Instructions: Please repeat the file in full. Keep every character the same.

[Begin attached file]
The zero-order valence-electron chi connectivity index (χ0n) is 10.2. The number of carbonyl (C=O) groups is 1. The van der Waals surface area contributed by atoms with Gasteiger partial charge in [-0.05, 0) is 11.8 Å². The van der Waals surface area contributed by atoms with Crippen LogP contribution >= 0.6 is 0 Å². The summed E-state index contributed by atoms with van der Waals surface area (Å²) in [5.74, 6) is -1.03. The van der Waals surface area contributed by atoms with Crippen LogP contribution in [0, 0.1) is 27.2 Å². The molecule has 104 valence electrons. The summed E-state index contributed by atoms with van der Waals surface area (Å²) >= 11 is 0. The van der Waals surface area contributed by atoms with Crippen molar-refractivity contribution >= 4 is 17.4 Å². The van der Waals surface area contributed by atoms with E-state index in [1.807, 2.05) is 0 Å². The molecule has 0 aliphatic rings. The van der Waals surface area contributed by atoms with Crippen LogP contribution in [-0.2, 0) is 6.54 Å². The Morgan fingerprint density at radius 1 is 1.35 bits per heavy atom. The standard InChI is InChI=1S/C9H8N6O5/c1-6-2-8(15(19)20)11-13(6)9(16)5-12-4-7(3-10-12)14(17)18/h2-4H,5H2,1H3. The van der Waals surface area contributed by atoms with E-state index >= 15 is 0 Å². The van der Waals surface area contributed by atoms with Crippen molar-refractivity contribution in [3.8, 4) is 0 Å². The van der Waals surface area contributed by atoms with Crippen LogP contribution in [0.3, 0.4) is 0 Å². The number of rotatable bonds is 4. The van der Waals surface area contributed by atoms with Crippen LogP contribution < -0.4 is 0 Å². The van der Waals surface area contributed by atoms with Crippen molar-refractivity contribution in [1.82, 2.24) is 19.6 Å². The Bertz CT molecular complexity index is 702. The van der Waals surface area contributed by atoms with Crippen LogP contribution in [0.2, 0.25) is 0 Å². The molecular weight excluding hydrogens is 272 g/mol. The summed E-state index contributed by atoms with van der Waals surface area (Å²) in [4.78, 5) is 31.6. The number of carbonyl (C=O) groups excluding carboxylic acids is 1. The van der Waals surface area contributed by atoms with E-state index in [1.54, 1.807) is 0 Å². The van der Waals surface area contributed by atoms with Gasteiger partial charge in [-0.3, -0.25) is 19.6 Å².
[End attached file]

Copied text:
The zero-order valence-electron chi connectivity index (χ0n) is 10.2. The number of carbonyl (C=O) groups is 1. The van der Waals surface area contributed by atoms with Gasteiger partial charge in [-0.05, 0) is 11.8 Å². The van der Waals surface area contributed by atoms with Crippen LogP contribution >= 0.6 is 0 Å². The summed E-state index contributed by atoms with van der Waals surface area (Å²) in [5.74, 6) is -1.03. The van der Waals surface area contributed by atoms with Crippen LogP contribution in [0, 0.1) is 27.2 Å². The molecule has 104 valence electrons. The summed E-state index contributed by atoms with van der Waals surface area (Å²) >= 11 is 0. The van der Waals surface area contributed by atoms with Crippen molar-refractivity contribution >= 4 is 17.4 Å². The van der Waals surface area contributed by atoms with E-state index in [1.807, 2.05) is 0 Å². The molecule has 0 aliphatic rings. The van der Waals surface area contributed by atoms with Crippen LogP contribution in [-0.2, 0) is 6.54 Å². The Morgan fingerprint density at radius 1 is 1.35 bits per heavy atom. The standard InChI is InChI=1S/C9H8N6O5/c1-6-2-8(15(19)20)11-13(6)9(16)5-12-4-7(3-10-12)14(17)18/h2-4H,5H2,1H3. The van der Waals surface area contributed by atoms with E-state index >= 15 is 0 Å². The van der Waals surface area contributed by atoms with Crippen molar-refractivity contribution in [3.8, 4) is 0 Å². The van der Waals surface area contributed by atoms with Crippen LogP contribution in [0.3, 0.4) is 0 Å². The number of rotatable bonds is 4. The van der Waals surface area contributed by atoms with Crippen LogP contribution < -0.4 is 0 Å². The van der Waals surface area contributed by atoms with Crippen molar-refractivity contribution in [1.82, 2.24) is 19.6 Å². The Bertz CT molecular complexity index is 702. The van der Waals surface area contributed by atoms with Crippen LogP contribution in [0.2, 0.25) is 0 Å². The molecular weight excluding hydrogens is 272 g/mol. The summed E-state index contributed by atoms with van der Waals surface area (Å²) in [4.78, 5) is 31.6. The number of carbonyl (C=O) groups excluding carboxylic acids is 1. The van der Waals surface area contributed by atoms with E-state index in [1.54, 1.807) is 0 Å². The van der Waals surface area contributed by atoms with Gasteiger partial charge in [-0.3, -0.25) is 19.6 Å².